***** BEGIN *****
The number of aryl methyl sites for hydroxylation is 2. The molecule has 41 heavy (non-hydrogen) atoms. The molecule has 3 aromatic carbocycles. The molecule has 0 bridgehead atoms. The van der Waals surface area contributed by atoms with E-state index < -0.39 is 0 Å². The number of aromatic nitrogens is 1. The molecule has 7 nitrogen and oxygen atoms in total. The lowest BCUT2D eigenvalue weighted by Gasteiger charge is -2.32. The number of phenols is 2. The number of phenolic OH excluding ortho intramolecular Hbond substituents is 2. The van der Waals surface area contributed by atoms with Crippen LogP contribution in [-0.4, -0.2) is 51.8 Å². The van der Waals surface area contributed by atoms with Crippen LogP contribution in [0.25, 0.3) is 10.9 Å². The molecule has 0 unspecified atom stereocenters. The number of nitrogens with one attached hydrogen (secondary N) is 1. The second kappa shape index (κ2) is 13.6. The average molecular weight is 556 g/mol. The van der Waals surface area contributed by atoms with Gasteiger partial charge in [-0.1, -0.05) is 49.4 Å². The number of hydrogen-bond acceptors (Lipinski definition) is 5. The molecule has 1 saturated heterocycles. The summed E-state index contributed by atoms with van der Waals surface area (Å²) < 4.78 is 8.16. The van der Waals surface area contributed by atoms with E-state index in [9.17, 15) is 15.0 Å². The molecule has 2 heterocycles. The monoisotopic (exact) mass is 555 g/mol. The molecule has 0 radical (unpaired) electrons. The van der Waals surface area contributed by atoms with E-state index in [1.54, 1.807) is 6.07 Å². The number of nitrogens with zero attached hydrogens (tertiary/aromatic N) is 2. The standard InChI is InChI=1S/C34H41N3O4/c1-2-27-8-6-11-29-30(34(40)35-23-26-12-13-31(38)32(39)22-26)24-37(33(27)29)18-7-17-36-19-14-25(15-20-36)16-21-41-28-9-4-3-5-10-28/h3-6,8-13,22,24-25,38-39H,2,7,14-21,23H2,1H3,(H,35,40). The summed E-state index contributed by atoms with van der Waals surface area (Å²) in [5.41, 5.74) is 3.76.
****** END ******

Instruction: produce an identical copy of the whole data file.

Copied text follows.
The number of aryl methyl sites for hydroxylation is 2. The molecule has 41 heavy (non-hydrogen) atoms. The molecule has 3 aromatic carbocycles. The molecule has 0 bridgehead atoms. The van der Waals surface area contributed by atoms with E-state index < -0.39 is 0 Å². The number of aromatic nitrogens is 1. The molecule has 7 nitrogen and oxygen atoms in total. The lowest BCUT2D eigenvalue weighted by Gasteiger charge is -2.32. The number of phenols is 2. The number of phenolic OH excluding ortho intramolecular Hbond substituents is 2. The van der Waals surface area contributed by atoms with Crippen LogP contribution in [-0.4, -0.2) is 51.8 Å². The van der Waals surface area contributed by atoms with Crippen LogP contribution in [0.25, 0.3) is 10.9 Å². The molecule has 0 unspecified atom stereocenters. The number of nitrogens with one attached hydrogen (secondary N) is 1. The second kappa shape index (κ2) is 13.6. The average molecular weight is 556 g/mol. The van der Waals surface area contributed by atoms with Gasteiger partial charge in [-0.1, -0.05) is 49.4 Å². The number of hydrogen-bond acceptors (Lipinski definition) is 5. The molecule has 1 saturated heterocycles. The summed E-state index contributed by atoms with van der Waals surface area (Å²) < 4.78 is 8.16. The van der Waals surface area contributed by atoms with E-state index in [9.17, 15) is 15.0 Å². The molecule has 2 heterocycles. The monoisotopic (exact) mass is 555 g/mol. The molecule has 0 radical (unpaired) electrons. The van der Waals surface area contributed by atoms with E-state index in [1.54, 1.807) is 6.07 Å². The number of nitrogens with zero attached hydrogens (tertiary/aromatic N) is 2. The standard InChI is InChI=1S/C34H41N3O4/c1-2-27-8-6-11-29-30(34(40)35-23-26-12-13-31(38)32(39)22-26)24-37(33(27)29)18-7-17-36-19-14-25(15-20-36)16-21-41-28-9-4-3-5-10-28/h3-6,8-13,22,24-25,38-39H,2,7,14-21,23H2,1H3,(H,35,40). The summed E-state index contributed by atoms with van der Waals surface area (Å²) in [5.41, 5.74) is 3.76.